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LAST CHANCE Johnny Abrahams: Haptic Trajectories
10 November 2016
Johnny Abrahams makes exquisite, abstract acrylic-on-canvas paintings, covered edge-to-edge with endless iterations of patterned lines.
From the earliest IBM computers, which based their punch card technologies on 19th century Jacquard looms, to through to binary and bytecode weaving, technology and the fibre arts share a richly intertwined history. In Haptic Trajectories, weaving informs the visual vocabulary of American artist Johnny Abrahams as well as his process-oriented practice – but the outcome is decidedly digital. Abraham’s process is a meticulous, accretive one, not dissimilar to the way that code is built up line by line.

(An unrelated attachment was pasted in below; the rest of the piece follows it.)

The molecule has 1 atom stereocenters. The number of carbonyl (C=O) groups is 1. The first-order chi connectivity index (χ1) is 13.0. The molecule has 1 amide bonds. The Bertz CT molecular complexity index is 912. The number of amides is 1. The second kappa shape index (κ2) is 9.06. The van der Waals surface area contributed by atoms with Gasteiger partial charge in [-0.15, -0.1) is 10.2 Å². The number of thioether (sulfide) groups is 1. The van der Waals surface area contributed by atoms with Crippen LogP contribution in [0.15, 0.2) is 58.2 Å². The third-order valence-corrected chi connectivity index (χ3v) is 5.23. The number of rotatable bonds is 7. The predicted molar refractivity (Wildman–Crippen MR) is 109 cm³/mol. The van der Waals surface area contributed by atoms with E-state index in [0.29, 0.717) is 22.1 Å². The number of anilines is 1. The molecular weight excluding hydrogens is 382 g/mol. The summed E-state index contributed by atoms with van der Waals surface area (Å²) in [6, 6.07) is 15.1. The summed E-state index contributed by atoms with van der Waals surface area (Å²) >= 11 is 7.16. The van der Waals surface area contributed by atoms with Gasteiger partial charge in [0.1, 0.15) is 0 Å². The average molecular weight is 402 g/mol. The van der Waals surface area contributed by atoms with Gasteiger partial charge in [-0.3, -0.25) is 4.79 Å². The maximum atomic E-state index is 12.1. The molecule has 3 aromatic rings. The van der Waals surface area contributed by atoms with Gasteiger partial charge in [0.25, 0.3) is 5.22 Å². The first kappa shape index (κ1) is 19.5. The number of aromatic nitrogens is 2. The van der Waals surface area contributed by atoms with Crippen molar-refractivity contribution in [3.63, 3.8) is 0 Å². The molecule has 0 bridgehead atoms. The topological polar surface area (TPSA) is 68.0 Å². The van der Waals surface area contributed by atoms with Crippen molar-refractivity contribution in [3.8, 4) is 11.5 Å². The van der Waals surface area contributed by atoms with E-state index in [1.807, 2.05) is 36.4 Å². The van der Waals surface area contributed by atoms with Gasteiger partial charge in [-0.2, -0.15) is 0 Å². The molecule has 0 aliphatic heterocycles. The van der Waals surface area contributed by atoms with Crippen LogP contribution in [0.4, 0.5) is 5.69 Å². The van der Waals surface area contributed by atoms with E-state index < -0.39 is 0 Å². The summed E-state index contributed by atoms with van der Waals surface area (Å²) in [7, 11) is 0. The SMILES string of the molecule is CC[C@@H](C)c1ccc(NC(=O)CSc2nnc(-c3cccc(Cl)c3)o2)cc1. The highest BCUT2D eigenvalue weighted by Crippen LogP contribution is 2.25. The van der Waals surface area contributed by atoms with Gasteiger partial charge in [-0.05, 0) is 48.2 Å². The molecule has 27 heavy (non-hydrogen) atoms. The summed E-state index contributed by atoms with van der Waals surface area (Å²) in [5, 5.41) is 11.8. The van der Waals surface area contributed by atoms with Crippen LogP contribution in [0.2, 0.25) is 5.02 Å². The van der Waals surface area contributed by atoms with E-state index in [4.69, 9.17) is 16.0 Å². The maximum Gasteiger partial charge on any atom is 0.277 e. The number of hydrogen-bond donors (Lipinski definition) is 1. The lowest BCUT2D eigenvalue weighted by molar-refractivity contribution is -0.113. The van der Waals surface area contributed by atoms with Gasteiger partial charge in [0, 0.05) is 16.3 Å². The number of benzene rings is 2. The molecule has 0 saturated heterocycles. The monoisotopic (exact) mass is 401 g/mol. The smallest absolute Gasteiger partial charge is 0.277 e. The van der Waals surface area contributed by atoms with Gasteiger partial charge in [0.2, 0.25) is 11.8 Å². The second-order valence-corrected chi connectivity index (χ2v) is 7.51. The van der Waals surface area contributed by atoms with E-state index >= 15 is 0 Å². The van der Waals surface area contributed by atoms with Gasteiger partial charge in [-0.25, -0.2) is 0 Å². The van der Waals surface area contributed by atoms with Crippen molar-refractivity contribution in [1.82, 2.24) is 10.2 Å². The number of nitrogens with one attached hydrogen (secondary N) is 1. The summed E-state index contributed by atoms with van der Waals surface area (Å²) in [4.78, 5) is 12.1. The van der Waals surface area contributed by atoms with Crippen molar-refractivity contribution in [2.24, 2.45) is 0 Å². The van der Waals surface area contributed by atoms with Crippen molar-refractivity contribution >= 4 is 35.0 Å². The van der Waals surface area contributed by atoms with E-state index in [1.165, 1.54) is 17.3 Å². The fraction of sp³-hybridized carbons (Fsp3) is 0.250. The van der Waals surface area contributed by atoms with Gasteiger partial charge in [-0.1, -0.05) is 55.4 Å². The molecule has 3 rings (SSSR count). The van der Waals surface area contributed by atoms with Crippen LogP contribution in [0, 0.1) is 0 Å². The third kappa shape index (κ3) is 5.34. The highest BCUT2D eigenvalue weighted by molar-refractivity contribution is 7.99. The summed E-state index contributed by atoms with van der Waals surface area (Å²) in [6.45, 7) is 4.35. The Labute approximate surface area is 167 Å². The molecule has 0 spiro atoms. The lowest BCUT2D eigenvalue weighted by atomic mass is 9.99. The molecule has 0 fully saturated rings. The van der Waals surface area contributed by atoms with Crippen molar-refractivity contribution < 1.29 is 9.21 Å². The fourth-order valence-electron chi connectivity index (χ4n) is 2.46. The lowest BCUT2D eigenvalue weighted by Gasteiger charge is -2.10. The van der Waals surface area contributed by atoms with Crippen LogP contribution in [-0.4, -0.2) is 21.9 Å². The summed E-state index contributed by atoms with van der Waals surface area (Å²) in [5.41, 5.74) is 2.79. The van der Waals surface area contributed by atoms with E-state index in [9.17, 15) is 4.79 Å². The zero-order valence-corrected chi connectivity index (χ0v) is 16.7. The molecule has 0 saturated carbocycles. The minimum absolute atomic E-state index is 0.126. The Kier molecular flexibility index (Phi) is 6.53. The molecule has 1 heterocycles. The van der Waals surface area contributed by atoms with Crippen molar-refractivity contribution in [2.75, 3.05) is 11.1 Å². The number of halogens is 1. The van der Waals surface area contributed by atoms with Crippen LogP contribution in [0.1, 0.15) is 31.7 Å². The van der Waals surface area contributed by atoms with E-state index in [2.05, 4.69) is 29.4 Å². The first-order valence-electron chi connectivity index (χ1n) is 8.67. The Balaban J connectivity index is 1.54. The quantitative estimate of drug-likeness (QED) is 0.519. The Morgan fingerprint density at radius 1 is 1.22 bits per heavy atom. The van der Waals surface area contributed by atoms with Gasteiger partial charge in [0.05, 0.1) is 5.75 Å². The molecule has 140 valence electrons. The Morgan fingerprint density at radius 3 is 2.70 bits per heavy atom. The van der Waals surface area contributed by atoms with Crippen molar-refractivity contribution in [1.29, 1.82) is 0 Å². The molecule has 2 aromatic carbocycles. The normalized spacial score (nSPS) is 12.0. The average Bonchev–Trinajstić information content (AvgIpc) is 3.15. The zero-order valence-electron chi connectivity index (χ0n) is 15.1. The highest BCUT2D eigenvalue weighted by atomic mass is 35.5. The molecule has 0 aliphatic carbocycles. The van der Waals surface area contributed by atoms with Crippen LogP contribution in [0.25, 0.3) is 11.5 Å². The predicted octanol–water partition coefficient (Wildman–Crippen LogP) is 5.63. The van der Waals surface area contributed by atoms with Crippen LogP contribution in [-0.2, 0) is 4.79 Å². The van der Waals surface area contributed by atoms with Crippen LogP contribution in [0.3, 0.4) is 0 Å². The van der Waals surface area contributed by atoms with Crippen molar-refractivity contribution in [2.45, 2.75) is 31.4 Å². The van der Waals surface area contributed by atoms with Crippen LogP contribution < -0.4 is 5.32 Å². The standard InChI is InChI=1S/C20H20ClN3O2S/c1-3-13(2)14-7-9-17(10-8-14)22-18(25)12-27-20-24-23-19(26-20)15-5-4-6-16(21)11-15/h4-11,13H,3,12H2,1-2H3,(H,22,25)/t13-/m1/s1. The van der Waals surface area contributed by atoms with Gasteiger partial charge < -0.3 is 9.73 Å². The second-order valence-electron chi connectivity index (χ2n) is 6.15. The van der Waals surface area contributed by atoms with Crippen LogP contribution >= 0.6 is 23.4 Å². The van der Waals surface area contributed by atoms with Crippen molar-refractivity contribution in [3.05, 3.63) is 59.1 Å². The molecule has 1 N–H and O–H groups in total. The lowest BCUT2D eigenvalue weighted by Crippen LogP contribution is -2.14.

Abraham’s process is a meticulous, accretive one, not dissimilar to the way that code is built up line by line. Tape is used to create repetitive line patterns that are superimposed, rotated and slightly phased to destabilise the viewer; the moiré paintings suggest watered silks or the render errors in photos of a display screen. Abrahams’ paintings draw their power from a series of processing failures that result from the limitations of hardware — camera sensors, in the case of the moirés, or our own optical nerves.
He’s described his work as “focused on making the viewer the subject, emphasising the effects of his or her movement around it … In my current work, I explore what can be done with line to the exclusion of all other design elements”.
Above: Johnny Abrahams, Untitled 2; Acrylic on canvas, 2016